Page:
In a further embodiment of the invention the first part comprises wound sheet or wire. In comparison with segmentation this construction has the advantage that the flux guidance in the first part is not interrupted by segment boundaries although with this construction the available volume is filled only partly with high-permeability material. With the present construction the first part can be self-supporting so that no surrounding material is required as in the case of a segmented construction. In comparison with the solid or laminated first part the wire-wound construction has the advantage that in the case of overloading each fibre will be destroyed individually while a high energy is applied, as a result of which a defective rotor of this construction is potentially less hazardous. In the case of material flaws in the high-permeability material the advantage is obtained that only the fibre with material defect is destroyed and all the other fibres remain intact. This affects neither the safety nor the performance of the motor. Advantages of this solution are the reduced eddy current losses and the very simple producibility.
In a further embodiment of the invention the first part takes the form of axially laminated sheets. In the same way as in the case of segmentation it is possible to control the size of the fragments in the event of material failure. In contradistinction to the segmented construction the first part can be self-supporting.
The vacuum cleaner according to the invention comprises a impeller wheel and an axial induction motor according the invention wherein the rotor of the axial induction motor and the impeller wheel have substantially the same outer radius. It has been found that the suction pressure that can be built up with an impeller wheel is directly dependent on the circumferential speed of the impeller wheel. To reach a satisfactory suction pressure with one impeller wheel it is necessary to increase the circumferential speed of the impeller wheel to its maximal permissible value. This can be obtained by using the axial induction motor according to the invention.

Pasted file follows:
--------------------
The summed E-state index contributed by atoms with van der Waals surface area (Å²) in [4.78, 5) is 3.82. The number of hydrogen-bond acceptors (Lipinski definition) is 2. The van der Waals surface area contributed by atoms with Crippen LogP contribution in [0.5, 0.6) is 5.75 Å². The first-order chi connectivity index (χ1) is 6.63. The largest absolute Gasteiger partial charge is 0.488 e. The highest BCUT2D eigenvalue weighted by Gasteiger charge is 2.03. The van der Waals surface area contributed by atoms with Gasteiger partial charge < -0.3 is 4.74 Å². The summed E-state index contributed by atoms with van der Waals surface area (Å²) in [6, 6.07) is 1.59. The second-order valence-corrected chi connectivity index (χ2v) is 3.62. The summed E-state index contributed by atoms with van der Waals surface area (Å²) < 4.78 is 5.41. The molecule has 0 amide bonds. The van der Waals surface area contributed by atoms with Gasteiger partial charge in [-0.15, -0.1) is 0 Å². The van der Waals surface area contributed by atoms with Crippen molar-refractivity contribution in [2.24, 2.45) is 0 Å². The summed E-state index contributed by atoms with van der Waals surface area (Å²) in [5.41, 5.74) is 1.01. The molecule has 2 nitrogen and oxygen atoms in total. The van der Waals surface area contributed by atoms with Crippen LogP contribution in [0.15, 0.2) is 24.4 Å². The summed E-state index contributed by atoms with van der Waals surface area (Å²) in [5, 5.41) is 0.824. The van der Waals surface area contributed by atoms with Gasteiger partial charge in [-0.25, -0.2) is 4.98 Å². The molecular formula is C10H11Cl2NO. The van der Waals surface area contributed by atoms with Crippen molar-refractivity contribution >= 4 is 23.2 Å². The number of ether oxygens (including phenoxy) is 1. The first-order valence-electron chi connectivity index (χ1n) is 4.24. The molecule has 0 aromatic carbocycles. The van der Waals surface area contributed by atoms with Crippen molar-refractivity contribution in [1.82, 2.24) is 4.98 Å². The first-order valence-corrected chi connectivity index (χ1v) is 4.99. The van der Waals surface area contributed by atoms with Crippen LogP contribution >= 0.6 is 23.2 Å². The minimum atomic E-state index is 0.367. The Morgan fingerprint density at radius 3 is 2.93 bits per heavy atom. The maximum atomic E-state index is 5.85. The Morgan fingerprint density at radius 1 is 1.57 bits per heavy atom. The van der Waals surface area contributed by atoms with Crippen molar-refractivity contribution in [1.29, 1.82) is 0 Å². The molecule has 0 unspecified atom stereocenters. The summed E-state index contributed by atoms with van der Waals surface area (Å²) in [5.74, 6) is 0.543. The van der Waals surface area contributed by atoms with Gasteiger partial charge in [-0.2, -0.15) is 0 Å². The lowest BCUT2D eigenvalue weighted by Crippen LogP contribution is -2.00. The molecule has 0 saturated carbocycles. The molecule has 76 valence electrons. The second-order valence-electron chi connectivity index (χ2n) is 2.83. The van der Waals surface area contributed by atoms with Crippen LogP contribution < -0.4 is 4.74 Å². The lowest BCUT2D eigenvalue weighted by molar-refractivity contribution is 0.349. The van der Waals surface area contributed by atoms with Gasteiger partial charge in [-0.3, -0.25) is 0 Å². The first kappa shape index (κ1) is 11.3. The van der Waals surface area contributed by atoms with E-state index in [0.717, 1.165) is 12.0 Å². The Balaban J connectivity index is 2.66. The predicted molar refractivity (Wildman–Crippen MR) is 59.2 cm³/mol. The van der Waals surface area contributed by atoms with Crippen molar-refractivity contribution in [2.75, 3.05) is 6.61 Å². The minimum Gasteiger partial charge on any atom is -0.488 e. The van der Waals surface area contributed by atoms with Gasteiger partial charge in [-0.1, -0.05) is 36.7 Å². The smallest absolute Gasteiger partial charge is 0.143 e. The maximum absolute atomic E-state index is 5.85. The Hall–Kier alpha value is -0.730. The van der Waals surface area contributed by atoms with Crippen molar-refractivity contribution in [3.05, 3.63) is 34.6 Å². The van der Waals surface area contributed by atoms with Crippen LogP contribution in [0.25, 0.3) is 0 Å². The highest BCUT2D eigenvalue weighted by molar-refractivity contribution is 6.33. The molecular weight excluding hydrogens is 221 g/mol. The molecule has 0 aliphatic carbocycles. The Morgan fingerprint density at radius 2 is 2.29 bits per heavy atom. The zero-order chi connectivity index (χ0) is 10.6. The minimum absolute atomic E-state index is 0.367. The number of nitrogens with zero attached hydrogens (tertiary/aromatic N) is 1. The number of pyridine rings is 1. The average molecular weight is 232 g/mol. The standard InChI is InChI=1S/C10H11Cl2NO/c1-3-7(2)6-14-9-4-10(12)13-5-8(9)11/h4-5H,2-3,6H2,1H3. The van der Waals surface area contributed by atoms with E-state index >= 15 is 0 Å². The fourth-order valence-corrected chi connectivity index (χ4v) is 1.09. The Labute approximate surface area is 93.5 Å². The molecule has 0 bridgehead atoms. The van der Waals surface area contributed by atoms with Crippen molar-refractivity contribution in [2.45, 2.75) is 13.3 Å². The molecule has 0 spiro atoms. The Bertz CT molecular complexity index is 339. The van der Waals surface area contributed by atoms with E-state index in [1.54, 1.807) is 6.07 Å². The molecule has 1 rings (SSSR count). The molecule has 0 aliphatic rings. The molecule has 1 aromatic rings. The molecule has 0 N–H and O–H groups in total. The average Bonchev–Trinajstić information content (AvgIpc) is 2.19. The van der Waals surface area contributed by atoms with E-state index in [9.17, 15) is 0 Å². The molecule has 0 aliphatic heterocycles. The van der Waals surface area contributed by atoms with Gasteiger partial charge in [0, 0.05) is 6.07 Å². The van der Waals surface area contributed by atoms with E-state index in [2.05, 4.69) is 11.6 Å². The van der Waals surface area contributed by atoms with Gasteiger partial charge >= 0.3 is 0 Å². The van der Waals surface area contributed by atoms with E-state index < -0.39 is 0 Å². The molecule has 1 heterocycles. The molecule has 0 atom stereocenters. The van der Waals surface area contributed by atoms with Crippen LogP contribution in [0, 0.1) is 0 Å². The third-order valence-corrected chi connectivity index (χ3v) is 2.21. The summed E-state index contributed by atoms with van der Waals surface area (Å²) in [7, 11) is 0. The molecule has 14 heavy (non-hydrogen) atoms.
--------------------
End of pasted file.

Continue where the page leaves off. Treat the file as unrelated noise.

FIGS. 1 to 8 of the drawings diagrammatically show exemplary embodiments of the invention. In the drawings
FIG. 1 is a side view of an induction motor with a rotor arranged in a radial gap,
FIG. 2 is a plan view showing the rotor made of two materials,
FIGS. 3a, 3b to FIGS. 6a, 6b shows each time two cross-sectional views of the rotor,
FIG. 7 is a plan view showing a further example of the rotor,
FIGS. 8a, 8b are two cross-sectional views of the rotor shown in FIG. 7,
FIG. 9 is a cross-sectional views of a further rotor, and
FIG. 10 shows a vacuum cleaner according to the invention.
The axial-flow induction motor shown in FIG. 1 has a stator 10 and a rotor 12 displaced by a radial air gap 11, which rotor is mounted on a shaft 13 which is rotatably supported by means of a bearing 14. The rotor 12 is made up of two materials, i.e. an electrically highly conductive material 15 (aluminium) and a high permeability material 16 (iron). The high permeability material 16 has a higher specific gravity than the electrically highly conductive material 15, is given an annular ring shape, and is embedded in the rotor 12 in such a manner that only a layer of the electrically highly conductive material 15 is situated at the side facing the stator 10. The outer radius R1 of the high permeability material and the outer radius R2 of the electrically highly conductive material are chosen according to the relation